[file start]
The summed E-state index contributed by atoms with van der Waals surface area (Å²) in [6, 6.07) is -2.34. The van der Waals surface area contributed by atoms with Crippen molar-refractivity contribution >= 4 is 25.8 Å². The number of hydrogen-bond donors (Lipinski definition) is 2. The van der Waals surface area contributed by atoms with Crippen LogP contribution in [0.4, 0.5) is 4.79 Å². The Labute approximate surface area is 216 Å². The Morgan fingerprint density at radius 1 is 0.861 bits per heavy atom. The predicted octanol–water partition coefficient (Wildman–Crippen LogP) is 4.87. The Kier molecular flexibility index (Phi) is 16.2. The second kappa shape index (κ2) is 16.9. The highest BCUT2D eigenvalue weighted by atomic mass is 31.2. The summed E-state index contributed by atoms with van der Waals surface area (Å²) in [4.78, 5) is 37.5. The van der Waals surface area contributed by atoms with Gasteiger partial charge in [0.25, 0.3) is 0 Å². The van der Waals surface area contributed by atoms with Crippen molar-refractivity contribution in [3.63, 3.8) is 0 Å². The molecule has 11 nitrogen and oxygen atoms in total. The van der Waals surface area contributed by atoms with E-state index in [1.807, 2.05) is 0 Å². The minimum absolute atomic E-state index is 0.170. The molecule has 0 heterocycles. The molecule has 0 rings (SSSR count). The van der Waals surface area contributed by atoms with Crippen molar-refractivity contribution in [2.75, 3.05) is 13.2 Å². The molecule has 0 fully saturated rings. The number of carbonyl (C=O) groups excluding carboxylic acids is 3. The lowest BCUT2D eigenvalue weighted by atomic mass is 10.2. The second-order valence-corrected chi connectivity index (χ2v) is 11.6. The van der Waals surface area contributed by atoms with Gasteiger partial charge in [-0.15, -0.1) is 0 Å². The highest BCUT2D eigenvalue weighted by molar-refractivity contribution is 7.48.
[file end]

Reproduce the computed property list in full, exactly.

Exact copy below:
The summed E-state index contributed by atoms with van der Waals surface area (Å²) in [6, 6.07) is -2.34. The van der Waals surface area contributed by atoms with Crippen molar-refractivity contribution >= 4 is 25.8 Å². The number of hydrogen-bond donors (Lipinski definition) is 2. The van der Waals surface area contributed by atoms with Crippen LogP contribution in [0.4, 0.5) is 4.79 Å². The Labute approximate surface area is 216 Å². The Morgan fingerprint density at radius 1 is 0.861 bits per heavy atom. The predicted octanol–water partition coefficient (Wildman–Crippen LogP) is 4.87. The Kier molecular flexibility index (Phi) is 16.2. The second kappa shape index (κ2) is 16.9. The highest BCUT2D eigenvalue weighted by atomic mass is 31.2. The summed E-state index contributed by atoms with van der Waals surface area (Å²) in [4.78, 5) is 37.5. The van der Waals surface area contributed by atoms with Gasteiger partial charge in [0.25, 0.3) is 0 Å². The van der Waals surface area contributed by atoms with Crippen molar-refractivity contribution in [3.63, 3.8) is 0 Å². The molecule has 11 nitrogen and oxygen atoms in total. The van der Waals surface area contributed by atoms with E-state index in [1.807, 2.05) is 0 Å². The minimum absolute atomic E-state index is 0.170. The molecule has 0 heterocycles. The molecule has 0 rings (SSSR count). The van der Waals surface area contributed by atoms with Crippen molar-refractivity contribution in [2.75, 3.05) is 13.2 Å². The molecule has 0 fully saturated rings. The number of carbonyl (C=O) groups excluding carboxylic acids is 3. The lowest BCUT2D eigenvalue weighted by atomic mass is 10.2. The second-order valence-corrected chi connectivity index (χ2v) is 11.6. The van der Waals surface area contributed by atoms with Gasteiger partial charge in [-0.15, -0.1) is 0 Å². The highest BCUT2D eigenvalue weighted by molar-refractivity contribution is 7.48.